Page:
Diabetes Camp

There are few kinds of diabetes educationthat are more beneficial for youth thandiabetes camp. The “father of diabetestreatment,” Elliot P. Joslin, often referred tocamps as “islands of safety for children withdiabetes.”

A Place Where Kids With Diabetes CanFeel ‘Normal’

Diabetes camp is a place where kids areallowed to feel “normal.” They can hike, ski,rock climb and test freely because of thebeautiful and strange camaraderie of theirfellow diabetes friends.

One young man once told me that campwas his favorite place to be. He didn’t haveto worry about the judgments of friends oranswer questions about his diabetes.

At camp, everyone knowsdiabetes isn’t contagious.

There Is Probably a Diabetes Camp Near You

There are more than 160diabetes camps across thecountry. Diabetes campsstarted within five yearsof the discovery of insulin.Visionaries like LeonardWendt, MD, with his firstresidential camp for childrenwith diabetes, and theUniversalist women whostarted the Clara BartonCamp for girls with diabetesrealized the need for an oasisfor kids with chronic disease.

One of the oldest camps,celebrating 80 years, is Camp Joslin. I hadmy first Camp Joslin/Baron experience inthe summer of 1999. I will never forget aquestion posed by one of the youngestcampers: “Have you ever had a seizure?” Theeager eyes waiting to make a connection,looking for another comrade, anotherpartner, another friend with diabetes.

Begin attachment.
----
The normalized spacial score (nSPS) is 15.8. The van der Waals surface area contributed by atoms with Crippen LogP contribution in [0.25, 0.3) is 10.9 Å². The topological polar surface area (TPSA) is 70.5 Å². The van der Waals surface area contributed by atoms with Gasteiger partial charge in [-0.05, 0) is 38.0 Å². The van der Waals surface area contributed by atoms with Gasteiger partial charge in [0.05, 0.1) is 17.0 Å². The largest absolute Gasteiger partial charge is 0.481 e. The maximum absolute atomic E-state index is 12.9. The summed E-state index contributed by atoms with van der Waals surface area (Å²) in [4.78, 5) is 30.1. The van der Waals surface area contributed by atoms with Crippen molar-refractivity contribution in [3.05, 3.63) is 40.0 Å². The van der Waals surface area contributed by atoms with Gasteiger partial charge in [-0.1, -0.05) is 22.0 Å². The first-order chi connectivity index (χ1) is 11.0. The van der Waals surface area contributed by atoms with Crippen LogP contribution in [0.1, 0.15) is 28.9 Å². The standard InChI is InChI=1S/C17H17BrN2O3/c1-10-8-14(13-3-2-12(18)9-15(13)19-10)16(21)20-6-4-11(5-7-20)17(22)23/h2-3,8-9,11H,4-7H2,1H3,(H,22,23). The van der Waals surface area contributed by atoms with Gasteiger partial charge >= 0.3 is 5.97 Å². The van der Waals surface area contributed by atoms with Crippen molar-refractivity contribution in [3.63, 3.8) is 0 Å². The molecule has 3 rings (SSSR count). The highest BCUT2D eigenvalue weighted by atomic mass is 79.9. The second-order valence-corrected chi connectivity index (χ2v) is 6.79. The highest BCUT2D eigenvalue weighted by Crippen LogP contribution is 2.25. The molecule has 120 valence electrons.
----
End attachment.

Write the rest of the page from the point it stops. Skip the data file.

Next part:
The answer was, “Yes.”

Since then, I have returned to Camp Joslin/Baron to see some campers turn intocounselors and even caregivers.

Many Different Types of Camps

I recently visited another type of camp:family camp. A camp for families touchedby diabetes, where they can come togetherto share, cry, laugh and strategize. Howrefreshing to watch parents sharing theirfears; kids talking over pizza and parties; andsiblings discussing a condition that oftentakes over a family.

Fran Kaufman, MD, former president of theADA, is no stranger to diabetes camp. Shehas been involved in the camps for morethan 20 years.

“Camp validates that there is no shame orblame attached to diabetes. It forces youthto realize they can control their diabetes;diabetes doesn’t have to control them,” saysKaufman.

A Great Gift for Your Child withDiabetes

The American Camping Association justcompleted a three-year study analyzingthe benefits of camp in general. Camperssaid they make new friends easier aftercamp; that camp helped them feel betterabout themselves; and that they are moreadventurous at camp.

If there is a gift you could give a child withdiabetes, sans the cure, I would suggest itwould be the experience of camp, no matterthe child’s age.

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